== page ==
Dozens were injured in clashes between protesters and security forces in central Beirut on Saturday, one of the most violent nights since anti-government demonstrations started in October.
Security forces used teargas, water cannon and rubber bullets to push protesters, who pelted them with rocks and firecrackers, away from the main sit-in site and government buildings in the capital city.
Lebanese Civil Defense and the Red Cross said they transferred 46 people to hospitals and treated the wounds of dozens others on site during hours of clashes.
Many of the protest chants were directed at caretaker Prime Minister Saad al-Hariri who is widely expected to be named head of the next government during parliamentary consultations on Monday.
Other chants targeted caretaker Foreign Minister Gebran Bassil, a major ally of the militant and political group Hezbollah. Bassil announced on Thursday that his party would not participate in the next government.
On Friday, Hezbollah's chief Hassan Nasrallah said the group would continue to push for a coalition government, putting them on a collision course with Hariri who insists on forming a Cabinet of technocrats.
Social media video showed dozens of protesters, who said they had come from the northern city of Tripoli, joining forces with demonstrators in central Beirut. As security forces cracked down on protesters, some could be seen dragging apparently unconscious protesters on the tarmac.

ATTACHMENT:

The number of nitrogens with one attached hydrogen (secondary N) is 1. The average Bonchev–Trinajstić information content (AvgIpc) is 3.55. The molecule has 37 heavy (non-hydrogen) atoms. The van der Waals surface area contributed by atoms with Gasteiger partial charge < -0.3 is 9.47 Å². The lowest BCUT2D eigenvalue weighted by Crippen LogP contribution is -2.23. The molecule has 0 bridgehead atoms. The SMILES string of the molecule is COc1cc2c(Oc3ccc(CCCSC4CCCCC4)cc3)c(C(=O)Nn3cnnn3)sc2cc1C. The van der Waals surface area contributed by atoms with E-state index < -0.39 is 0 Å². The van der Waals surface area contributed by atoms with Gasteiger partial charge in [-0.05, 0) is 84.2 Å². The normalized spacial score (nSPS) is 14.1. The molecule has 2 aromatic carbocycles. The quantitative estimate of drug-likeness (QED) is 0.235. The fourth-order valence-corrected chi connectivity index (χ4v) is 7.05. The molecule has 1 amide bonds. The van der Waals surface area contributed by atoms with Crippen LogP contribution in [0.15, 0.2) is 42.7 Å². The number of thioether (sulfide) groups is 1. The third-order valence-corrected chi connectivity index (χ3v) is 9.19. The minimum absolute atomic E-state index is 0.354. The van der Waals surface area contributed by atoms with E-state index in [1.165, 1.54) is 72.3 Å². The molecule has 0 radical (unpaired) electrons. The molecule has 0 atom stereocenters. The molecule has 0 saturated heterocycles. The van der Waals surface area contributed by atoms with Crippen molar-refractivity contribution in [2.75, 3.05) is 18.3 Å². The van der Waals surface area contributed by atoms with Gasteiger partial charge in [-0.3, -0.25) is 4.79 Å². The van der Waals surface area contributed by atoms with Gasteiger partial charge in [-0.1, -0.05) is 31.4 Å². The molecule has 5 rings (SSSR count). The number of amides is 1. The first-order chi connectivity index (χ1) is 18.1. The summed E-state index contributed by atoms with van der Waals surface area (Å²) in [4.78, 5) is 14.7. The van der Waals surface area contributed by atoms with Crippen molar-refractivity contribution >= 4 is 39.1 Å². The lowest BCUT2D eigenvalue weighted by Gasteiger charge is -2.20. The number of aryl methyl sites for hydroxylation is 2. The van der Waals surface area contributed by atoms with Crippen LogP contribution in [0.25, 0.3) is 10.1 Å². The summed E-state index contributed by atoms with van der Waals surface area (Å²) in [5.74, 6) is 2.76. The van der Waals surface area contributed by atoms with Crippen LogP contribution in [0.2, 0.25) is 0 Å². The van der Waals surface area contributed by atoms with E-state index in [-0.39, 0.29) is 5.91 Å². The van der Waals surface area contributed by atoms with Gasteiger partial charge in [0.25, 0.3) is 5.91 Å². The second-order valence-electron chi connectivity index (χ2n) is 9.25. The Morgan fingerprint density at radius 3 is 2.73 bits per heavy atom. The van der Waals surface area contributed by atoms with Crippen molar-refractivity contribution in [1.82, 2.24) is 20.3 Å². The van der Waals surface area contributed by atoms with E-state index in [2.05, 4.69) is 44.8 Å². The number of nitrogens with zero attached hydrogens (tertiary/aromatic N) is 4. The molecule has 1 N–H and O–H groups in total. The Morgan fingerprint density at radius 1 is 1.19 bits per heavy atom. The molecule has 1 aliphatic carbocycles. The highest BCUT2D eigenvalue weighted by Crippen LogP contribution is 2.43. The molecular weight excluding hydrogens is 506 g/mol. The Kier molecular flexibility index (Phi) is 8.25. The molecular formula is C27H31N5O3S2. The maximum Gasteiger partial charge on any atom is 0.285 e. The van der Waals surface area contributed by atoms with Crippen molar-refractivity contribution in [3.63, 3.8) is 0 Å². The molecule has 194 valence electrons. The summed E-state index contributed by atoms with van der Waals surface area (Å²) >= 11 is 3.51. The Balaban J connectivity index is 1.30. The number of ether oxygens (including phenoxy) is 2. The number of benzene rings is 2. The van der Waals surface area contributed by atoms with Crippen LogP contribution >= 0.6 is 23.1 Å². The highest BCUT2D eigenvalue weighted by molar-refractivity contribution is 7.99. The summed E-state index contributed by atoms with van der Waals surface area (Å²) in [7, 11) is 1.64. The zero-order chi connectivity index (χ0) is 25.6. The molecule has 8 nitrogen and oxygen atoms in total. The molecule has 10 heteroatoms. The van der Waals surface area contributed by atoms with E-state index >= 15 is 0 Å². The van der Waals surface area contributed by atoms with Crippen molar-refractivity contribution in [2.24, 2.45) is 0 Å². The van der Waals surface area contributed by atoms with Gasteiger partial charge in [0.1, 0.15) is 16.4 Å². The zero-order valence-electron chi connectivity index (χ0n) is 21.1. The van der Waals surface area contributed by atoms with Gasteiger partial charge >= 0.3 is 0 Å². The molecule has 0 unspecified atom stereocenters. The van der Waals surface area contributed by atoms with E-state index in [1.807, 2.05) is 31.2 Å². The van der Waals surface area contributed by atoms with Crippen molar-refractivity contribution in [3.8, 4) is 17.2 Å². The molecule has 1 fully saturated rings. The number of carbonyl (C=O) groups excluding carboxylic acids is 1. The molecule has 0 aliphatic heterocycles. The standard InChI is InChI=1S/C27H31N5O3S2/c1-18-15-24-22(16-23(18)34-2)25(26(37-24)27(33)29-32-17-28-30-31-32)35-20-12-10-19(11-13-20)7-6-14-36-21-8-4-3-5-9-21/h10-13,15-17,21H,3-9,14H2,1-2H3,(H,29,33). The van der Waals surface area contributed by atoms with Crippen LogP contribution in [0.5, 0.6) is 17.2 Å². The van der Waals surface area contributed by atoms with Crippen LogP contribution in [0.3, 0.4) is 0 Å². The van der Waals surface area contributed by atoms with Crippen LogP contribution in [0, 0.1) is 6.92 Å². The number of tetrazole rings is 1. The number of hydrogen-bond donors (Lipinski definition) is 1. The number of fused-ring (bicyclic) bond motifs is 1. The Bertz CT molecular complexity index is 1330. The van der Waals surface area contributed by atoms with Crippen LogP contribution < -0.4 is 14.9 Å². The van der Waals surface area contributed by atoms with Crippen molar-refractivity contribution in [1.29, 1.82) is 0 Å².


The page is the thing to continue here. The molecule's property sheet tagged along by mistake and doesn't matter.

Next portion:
Some protesters broke a police cordon and attempted to enter the city's Parliament Square, shut off to the public since protests began on October 17, according to social media video. Local television showed security forces beating protesters with sticks.
Lebanon's ISF said 23 members of the security forces were sent to the hospital during Saturday's clashes, and several more were treated by paramedics on site.
Calm returned to Beirut's central district on Sunday amid beefed up security presence. Protesters erected a new banner accusing Hariri of corruption and mismanagement, and holding him responsible for the country's ballooning debt.
Protests in Lebanon have been demonstrating against corruption and government mismanagement perceived to be widespread in the country. Less than two weeks after protests began, Hariri stepped down, deepening the country's political crisis.
The country is also buckling under an economic crisis that has sent prices soaring, and led to mass layoffs and salary cuts. Business across the country have closed their doors. Banks imposed informal capital controls last month, leading to a severe liquidity crunch.
Compiled by Olalekan Adeleye